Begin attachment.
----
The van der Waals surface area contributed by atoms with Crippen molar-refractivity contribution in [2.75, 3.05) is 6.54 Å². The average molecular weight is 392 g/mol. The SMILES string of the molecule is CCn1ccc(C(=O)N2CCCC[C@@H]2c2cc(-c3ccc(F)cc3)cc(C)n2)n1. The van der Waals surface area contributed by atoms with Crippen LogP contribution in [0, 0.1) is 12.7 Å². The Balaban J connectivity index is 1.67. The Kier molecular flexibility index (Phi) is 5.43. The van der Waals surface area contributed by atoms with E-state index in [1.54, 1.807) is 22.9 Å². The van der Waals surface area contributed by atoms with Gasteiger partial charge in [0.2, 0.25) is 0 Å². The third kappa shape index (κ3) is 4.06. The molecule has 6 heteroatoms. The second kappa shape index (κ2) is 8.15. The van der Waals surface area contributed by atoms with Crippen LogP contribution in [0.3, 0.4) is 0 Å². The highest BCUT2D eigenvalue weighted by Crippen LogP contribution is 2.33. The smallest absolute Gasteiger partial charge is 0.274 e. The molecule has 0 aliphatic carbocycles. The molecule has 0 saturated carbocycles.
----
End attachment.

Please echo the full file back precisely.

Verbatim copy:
The van der Waals surface area contributed by atoms with Crippen molar-refractivity contribution in [2.75, 3.05) is 6.54 Å². The average molecular weight is 392 g/mol. The SMILES string of the molecule is CCn1ccc(C(=O)N2CCCC[C@@H]2c2cc(-c3ccc(F)cc3)cc(C)n2)n1. The van der Waals surface area contributed by atoms with Crippen LogP contribution in [0, 0.1) is 12.7 Å². The Balaban J connectivity index is 1.67. The Kier molecular flexibility index (Phi) is 5.43. The van der Waals surface area contributed by atoms with E-state index in [1.54, 1.807) is 22.9 Å². The van der Waals surface area contributed by atoms with Gasteiger partial charge in [0.2, 0.25) is 0 Å². The third kappa shape index (κ3) is 4.06. The molecule has 6 heteroatoms. The second kappa shape index (κ2) is 8.15. The van der Waals surface area contributed by atoms with Crippen LogP contribution in [0.3, 0.4) is 0 Å². The highest BCUT2D eigenvalue weighted by Crippen LogP contribution is 2.33. The smallest absolute Gasteiger partial charge is 0.274 e. The molecule has 0 aliphatic carbocycles. The molecule has 0 saturated carbocycles.